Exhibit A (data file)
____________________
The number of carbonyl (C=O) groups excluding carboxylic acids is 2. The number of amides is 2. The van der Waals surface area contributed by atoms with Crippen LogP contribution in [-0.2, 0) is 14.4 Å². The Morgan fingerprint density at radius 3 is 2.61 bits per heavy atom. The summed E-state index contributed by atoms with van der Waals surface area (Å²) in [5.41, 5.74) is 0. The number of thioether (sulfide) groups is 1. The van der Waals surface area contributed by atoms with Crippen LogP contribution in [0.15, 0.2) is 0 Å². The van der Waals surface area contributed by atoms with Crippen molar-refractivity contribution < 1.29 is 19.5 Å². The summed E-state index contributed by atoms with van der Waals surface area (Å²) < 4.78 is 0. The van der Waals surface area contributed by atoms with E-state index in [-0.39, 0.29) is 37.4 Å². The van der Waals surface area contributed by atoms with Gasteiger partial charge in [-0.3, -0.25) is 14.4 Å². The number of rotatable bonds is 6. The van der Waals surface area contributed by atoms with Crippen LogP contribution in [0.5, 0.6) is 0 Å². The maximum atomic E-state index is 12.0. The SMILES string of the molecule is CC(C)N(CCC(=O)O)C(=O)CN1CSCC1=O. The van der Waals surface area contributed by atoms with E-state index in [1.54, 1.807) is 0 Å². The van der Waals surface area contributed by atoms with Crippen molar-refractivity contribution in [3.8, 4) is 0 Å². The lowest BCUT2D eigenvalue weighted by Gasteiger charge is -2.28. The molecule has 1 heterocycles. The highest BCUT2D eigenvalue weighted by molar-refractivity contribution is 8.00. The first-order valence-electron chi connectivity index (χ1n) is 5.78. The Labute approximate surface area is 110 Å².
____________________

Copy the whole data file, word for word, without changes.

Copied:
The number of carbonyl (C=O) groups excluding carboxylic acids is 2. The number of amides is 2. The van der Waals surface area contributed by atoms with Crippen LogP contribution in [-0.2, 0) is 14.4 Å². The Morgan fingerprint density at radius 3 is 2.61 bits per heavy atom. The summed E-state index contributed by atoms with van der Waals surface area (Å²) in [5.41, 5.74) is 0. The number of thioether (sulfide) groups is 1. The van der Waals surface area contributed by atoms with Crippen LogP contribution in [0.15, 0.2) is 0 Å². The van der Waals surface area contributed by atoms with Crippen molar-refractivity contribution < 1.29 is 19.5 Å². The summed E-state index contributed by atoms with van der Waals surface area (Å²) < 4.78 is 0. The van der Waals surface area contributed by atoms with E-state index in [-0.39, 0.29) is 37.4 Å². The van der Waals surface area contributed by atoms with Gasteiger partial charge in [-0.3, -0.25) is 14.4 Å². The number of rotatable bonds is 6. The van der Waals surface area contributed by atoms with Crippen LogP contribution in [0.5, 0.6) is 0 Å². The maximum atomic E-state index is 12.0. The SMILES string of the molecule is CC(C)N(CCC(=O)O)C(=O)CN1CSCC1=O. The van der Waals surface area contributed by atoms with E-state index in [1.54, 1.807) is 0 Å². The van der Waals surface area contributed by atoms with Crippen molar-refractivity contribution in [3.8, 4) is 0 Å². The lowest BCUT2D eigenvalue weighted by Gasteiger charge is -2.28. The molecule has 1 heterocycles. The highest BCUT2D eigenvalue weighted by molar-refractivity contribution is 8.00. The first-order valence-electron chi connectivity index (χ1n) is 5.78. The Labute approximate surface area is 110 Å².